Distributed Artificial Intelligence
Many amateur "AI professionals" are "philosophers" who ignore as much experience and data as necessary in order to make lofty statements. This impresses the rubes but does not translate into hardware. Real AI is optimized for physics, not fact-free philosophy. Sine data, cogito ergo sum insipiens.
Superfast large core AI will not happen because that approach is costly and suboptimal. Distributed AI, many nodes including humans and other lifeforms, is happening now.
Human brains are distributed low power multiprocessors relying heavily on pattern matching. Brains move atoms between synapses, not electrons (though they distribute action potentials across neurons at electronic speeds). The brain does all its work, including physiological maintenance, with 20 watts of power, and does so at a results-generation rate that matches the problems encountered in the natural environment. Brains could work faster, but energy is costly to gather, and waste is difficult to dissipate.
There is no reason to think that engineers (human or artificial) will design AI in excess of productive need or available resources. The productive need is vast, perhaps unbounded, but it is situational and specific and spread over a vast area, not concentrated in one spot. AI will permit us to address many problems that are too quick or small to tackle with human brains, but the biggest problems demand surface area solutions, not volume solutions.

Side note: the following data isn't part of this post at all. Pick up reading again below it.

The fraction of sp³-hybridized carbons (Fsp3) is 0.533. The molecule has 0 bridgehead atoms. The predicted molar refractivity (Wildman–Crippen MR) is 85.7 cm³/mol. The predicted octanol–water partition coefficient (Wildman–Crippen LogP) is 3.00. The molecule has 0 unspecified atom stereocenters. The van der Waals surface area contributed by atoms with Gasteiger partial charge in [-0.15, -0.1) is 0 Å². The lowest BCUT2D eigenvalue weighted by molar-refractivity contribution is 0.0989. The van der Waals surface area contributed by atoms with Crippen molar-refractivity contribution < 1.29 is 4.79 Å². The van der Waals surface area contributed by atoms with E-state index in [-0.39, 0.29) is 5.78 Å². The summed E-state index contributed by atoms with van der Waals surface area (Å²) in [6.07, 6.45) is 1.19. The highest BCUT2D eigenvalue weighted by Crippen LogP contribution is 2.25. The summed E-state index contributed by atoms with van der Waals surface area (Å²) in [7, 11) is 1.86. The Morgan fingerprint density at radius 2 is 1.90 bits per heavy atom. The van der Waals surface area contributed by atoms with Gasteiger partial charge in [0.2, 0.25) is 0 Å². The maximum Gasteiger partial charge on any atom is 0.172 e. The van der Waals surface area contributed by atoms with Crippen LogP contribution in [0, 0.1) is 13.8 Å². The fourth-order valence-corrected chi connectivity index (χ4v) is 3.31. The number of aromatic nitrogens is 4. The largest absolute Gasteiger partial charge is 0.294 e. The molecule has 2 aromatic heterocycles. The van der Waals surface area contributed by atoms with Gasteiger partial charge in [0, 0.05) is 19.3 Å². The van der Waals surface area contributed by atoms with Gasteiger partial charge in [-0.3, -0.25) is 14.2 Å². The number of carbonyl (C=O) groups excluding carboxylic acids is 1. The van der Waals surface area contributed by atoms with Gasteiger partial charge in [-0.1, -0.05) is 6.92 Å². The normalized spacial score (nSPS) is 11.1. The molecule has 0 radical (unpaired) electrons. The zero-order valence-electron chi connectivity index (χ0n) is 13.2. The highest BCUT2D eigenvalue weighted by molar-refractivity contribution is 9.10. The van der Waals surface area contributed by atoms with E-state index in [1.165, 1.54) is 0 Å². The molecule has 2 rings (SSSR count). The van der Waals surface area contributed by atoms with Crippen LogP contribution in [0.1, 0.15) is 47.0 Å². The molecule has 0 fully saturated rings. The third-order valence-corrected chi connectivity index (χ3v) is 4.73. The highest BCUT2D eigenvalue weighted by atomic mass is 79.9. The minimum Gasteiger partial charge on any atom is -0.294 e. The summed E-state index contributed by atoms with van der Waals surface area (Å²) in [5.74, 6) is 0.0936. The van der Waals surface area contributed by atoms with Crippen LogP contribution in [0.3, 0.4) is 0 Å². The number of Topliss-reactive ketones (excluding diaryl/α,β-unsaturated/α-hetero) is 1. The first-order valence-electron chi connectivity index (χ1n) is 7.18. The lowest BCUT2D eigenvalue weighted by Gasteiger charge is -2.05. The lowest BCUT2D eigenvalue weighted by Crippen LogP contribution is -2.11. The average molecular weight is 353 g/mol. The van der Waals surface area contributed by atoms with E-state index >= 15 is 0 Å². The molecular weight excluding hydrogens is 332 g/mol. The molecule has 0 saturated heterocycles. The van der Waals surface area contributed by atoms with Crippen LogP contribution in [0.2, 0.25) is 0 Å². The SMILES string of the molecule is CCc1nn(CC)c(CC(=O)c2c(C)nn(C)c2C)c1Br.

Consider cooling a system in space, moving heat in a finite-speed coolant media. Cooling output is proportional to radiator area. If the heat source is concentrated at a point, then it must be carried outwards to the edges of the radiator. Double the edge size of the radiator, and you double the coolant round trip time. Each unit of coolant moves half as much heat per unit time, so you need twice as much per watt radiated. Multiply the heat source by four, multiply the radiator area by four, multiply the coolant (and piping mass, and pumping power) by eight. At some point, you are spending more mass on coolant and more energy on moving it than you are spending on the primary task. If the primary task is also massive and inefficient, it can mask a bigger coolant system cost. If the primary task is efficient, it will be scaled and distributed to small and efficient radiators.